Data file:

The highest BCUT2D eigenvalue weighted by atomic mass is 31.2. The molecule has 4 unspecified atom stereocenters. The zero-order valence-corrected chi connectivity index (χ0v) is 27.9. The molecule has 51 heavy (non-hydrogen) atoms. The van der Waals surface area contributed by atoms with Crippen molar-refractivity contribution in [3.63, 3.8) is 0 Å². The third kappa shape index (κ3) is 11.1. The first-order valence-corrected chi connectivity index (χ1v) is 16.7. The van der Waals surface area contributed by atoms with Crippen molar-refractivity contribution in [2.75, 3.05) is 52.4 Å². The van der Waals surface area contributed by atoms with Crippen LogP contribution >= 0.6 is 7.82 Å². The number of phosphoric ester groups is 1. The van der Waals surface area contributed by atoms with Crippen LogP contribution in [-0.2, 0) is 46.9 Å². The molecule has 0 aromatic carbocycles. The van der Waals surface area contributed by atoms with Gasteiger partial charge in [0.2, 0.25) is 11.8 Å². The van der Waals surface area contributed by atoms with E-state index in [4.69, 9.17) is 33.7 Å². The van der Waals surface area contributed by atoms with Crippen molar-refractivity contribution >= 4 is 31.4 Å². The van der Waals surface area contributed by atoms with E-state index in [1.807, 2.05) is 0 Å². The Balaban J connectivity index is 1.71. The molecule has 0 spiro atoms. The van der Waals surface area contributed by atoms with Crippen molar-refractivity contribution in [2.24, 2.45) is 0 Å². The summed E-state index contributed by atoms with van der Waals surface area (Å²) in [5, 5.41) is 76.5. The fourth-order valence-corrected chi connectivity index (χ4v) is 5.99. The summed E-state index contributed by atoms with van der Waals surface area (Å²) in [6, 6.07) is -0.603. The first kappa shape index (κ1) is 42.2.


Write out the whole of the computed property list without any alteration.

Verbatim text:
The highest BCUT2D eigenvalue weighted by atomic mass is 31.2. The molecule has 4 unspecified atom stereocenters. The zero-order valence-corrected chi connectivity index (χ0v) is 27.9. The molecule has 51 heavy (non-hydrogen) atoms. The van der Waals surface area contributed by atoms with Crippen molar-refractivity contribution in [3.63, 3.8) is 0 Å². The third kappa shape index (κ3) is 11.1. The first-order valence-corrected chi connectivity index (χ1v) is 16.7. The van der Waals surface area contributed by atoms with Crippen molar-refractivity contribution in [2.75, 3.05) is 52.4 Å². The van der Waals surface area contributed by atoms with Crippen LogP contribution >= 0.6 is 7.82 Å². The number of phosphoric ester groups is 1. The van der Waals surface area contributed by atoms with Crippen LogP contribution in [-0.2, 0) is 46.9 Å². The molecule has 0 aromatic carbocycles. The van der Waals surface area contributed by atoms with Gasteiger partial charge in [0.2, 0.25) is 11.8 Å². The van der Waals surface area contributed by atoms with E-state index in [4.69, 9.17) is 33.7 Å². The van der Waals surface area contributed by atoms with Crippen molar-refractivity contribution >= 4 is 31.4 Å². The van der Waals surface area contributed by atoms with E-state index in [1.807, 2.05) is 0 Å². The Balaban J connectivity index is 1.71. The molecule has 0 spiro atoms. The van der Waals surface area contributed by atoms with Crippen molar-refractivity contribution in [2.24, 2.45) is 0 Å². The summed E-state index contributed by atoms with van der Waals surface area (Å²) in [5, 5.41) is 76.5. The fourth-order valence-corrected chi connectivity index (χ4v) is 5.99. The summed E-state index contributed by atoms with van der Waals surface area (Å²) in [6, 6.07) is -0.603. The first kappa shape index (κ1) is 42.2.